Getting an adult male dog "done"

(13 Posts)
concertplayer Wed 20-Jul-16 20:42:42

People keep telling us he will bark less and pay less attention
to females if we do (kept mostly on lead) this to our gorgeous
little dog .
We do not want to do unless it really works

villainousbroodmare Wed 20-Jul-16 20:45:14

He will definitely pay less attention to bitches.
He might bark less if his barking is related to sexual behaviour - e.g frustrated barking of entire male locked away from bitch in heat.

babyblackbird Wed 20-Jul-16 21:39:13

How much attention does he pay to bitches ? I have an entire male who came across a bitch in heat ( she was on lead and so was he) and he couldn't have been less interested much to my total surprise

. Bitch is owned by someone I know who lives down the road and she is a puppy and owner was wondering how she would know when she would have her first season, and I had said I would probably know before her by my entire dogs behaviour ! Apparently I was very wrong !

babyblackbird Wed 20-Jul-16 21:39:47

How much attention does he pay to bitches ? I have an entire male who came across a bitch in heat ( she was on lead and so was he) and he couldn't have been less interested much to my total surprise

. Bitch is owned by someone I know who lives down the road and she is a puppy and owner was wondering how she would know when she would have her first season, and I had said I would probably know before her by my entire dogs behaviour ! Apparently I was very wrong !

babyblackbird Wed 20-Jul-16 21:40:30

Whoops sorry told me first one hadn't posted !

concertplayer Wed 20-Jul-16 22:17:20

Babyblackbird - it depends There is one down the road in season and
it is a struggle to get him away. He does try humping in the park (teehee)
but not too much.
Unfortunately he is becoming more aggressive to males.
A few months ago he was lovely and playful with all dogs but at 18
months he can be quite growlie with males.

Lonecatwithkitten Thu 21-Jul-16 07:52:03

Had to pick myself up of the floor laughing with the idea that it will stop him barking. In truth if he is a nervous dog castrating my actually make him bark more. I would a behaviourist to observe him with other entire male dogs as there as lots and lots of evidence that if his aggression is nervous with other dogs castration will make him much, much worse.

DorynownotFloundering Thu 21-Jul-16 08:00:30

Personally if you are not going to breed from him I think it's irresponsible NOT to castrate.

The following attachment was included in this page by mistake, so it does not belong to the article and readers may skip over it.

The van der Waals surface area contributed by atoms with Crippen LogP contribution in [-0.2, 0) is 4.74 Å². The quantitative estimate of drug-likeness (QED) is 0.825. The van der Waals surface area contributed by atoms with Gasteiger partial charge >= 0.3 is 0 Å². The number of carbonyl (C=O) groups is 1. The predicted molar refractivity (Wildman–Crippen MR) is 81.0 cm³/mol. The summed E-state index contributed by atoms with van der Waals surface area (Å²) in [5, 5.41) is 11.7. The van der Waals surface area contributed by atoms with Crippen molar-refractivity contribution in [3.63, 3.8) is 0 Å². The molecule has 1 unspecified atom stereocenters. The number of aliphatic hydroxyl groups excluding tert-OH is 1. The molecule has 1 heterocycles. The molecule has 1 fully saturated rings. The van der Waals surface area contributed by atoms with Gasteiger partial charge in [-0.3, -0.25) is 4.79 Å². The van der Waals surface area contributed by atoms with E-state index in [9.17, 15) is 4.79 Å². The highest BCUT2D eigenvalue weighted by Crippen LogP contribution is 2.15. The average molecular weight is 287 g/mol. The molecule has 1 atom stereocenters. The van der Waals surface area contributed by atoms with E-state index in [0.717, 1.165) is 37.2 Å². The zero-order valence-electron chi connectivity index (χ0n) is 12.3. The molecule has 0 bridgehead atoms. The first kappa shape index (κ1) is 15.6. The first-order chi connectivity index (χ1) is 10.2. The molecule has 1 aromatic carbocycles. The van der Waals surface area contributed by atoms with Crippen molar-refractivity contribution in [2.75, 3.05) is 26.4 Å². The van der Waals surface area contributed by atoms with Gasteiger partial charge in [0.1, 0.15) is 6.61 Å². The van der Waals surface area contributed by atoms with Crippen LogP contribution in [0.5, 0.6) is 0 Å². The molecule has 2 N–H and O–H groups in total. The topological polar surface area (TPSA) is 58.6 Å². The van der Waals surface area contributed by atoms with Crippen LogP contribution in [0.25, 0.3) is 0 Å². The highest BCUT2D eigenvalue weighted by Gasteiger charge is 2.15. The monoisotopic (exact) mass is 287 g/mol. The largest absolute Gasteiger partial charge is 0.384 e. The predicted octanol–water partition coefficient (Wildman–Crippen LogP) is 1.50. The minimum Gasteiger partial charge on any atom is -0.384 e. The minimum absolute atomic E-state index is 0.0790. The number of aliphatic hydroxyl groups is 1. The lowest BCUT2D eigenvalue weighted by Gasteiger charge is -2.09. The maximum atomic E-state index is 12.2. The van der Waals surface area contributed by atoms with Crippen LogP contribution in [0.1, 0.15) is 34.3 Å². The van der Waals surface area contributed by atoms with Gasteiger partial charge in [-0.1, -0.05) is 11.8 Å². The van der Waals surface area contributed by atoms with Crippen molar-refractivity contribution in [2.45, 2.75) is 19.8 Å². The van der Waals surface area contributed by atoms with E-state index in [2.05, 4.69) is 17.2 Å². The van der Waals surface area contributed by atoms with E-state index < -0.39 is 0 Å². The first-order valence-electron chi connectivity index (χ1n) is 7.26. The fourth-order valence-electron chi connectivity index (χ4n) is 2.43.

As PP have said it may or may not help the behaviour issues but that should be tackled separately.

I am aware this is not a popular view but with so many unwanted pups around IMHO it's comment sense.

babyblackbird Thu 21-Jul-16 08:29:18

Completely agree with Lonecat which is why my dog** is still entire as he has been attacked a few times and can be quite nervous around other dogs.

It is something I keep under constant review as if he becomes much more confident or starts to show aggression to other males I may consider having him done but right now I have no reason , particularly given his lack of interest in bitches.

JaneA1 Thu 21-Jul-16 10:04:00

I'd say that barking is not strictly related to sexual behavior, so this one sounds like a myth to me. However, if he is exhibiting this because you have a nearby female dog, then yes, 'doing' might reduce this anxiety. Other than that, I don't think it is necessary.

concertplayer Thu 21-Jul-16 11:07:54

There are so many ways around this. He is 100% unable to run away
and there are quiet places to walk him. one of the walks is a largish area
with inside gates He can run around there and other owners just do not
come in as they all appreciate we can take turns to use it.
Having read up about it there are some health issues to consider.
Doing it when they are very young is a nono. It can cause serious health
problems it really can. Also it can lead to dogs putting on weight causing probs later in life.
On the other hand -sorry but this is a bit distasteful- some dogs can get "things" round the back passage which are difficult to treat and this op really helps.
You need a vet you can trust -one that is not just out for the money.
It is a MAJOR operation so needs full attention from someone for
a while afterwards

ThroughThickAndThin01 Thu 21-Jul-16 11:13:00

We had our dog castrated at 5. Because of aggression towards other dogs.

Just a few points:-

His behaviour has changed slightly for the better.

He doesn't seem to is them them at all!

Recovery from op was very quick. Hours I would say.

I wouldn't say its a major operation in any way. Slight risk with a general anaesthetic I suppose.

Floralnomad Thu 21-Jul-16 11:21:29

Its not a major operation , my dog was done at 10/11 months and he was back to normal in a couple of days . The putting on weight issue is easily sorted by the owner taking responsibility to feed correctly and exercise appropriately .

Join the discussion

Join the discussion

Registering is free, easy, and means you can join in the discussion, get discounts, win prizes and lots more.

Register now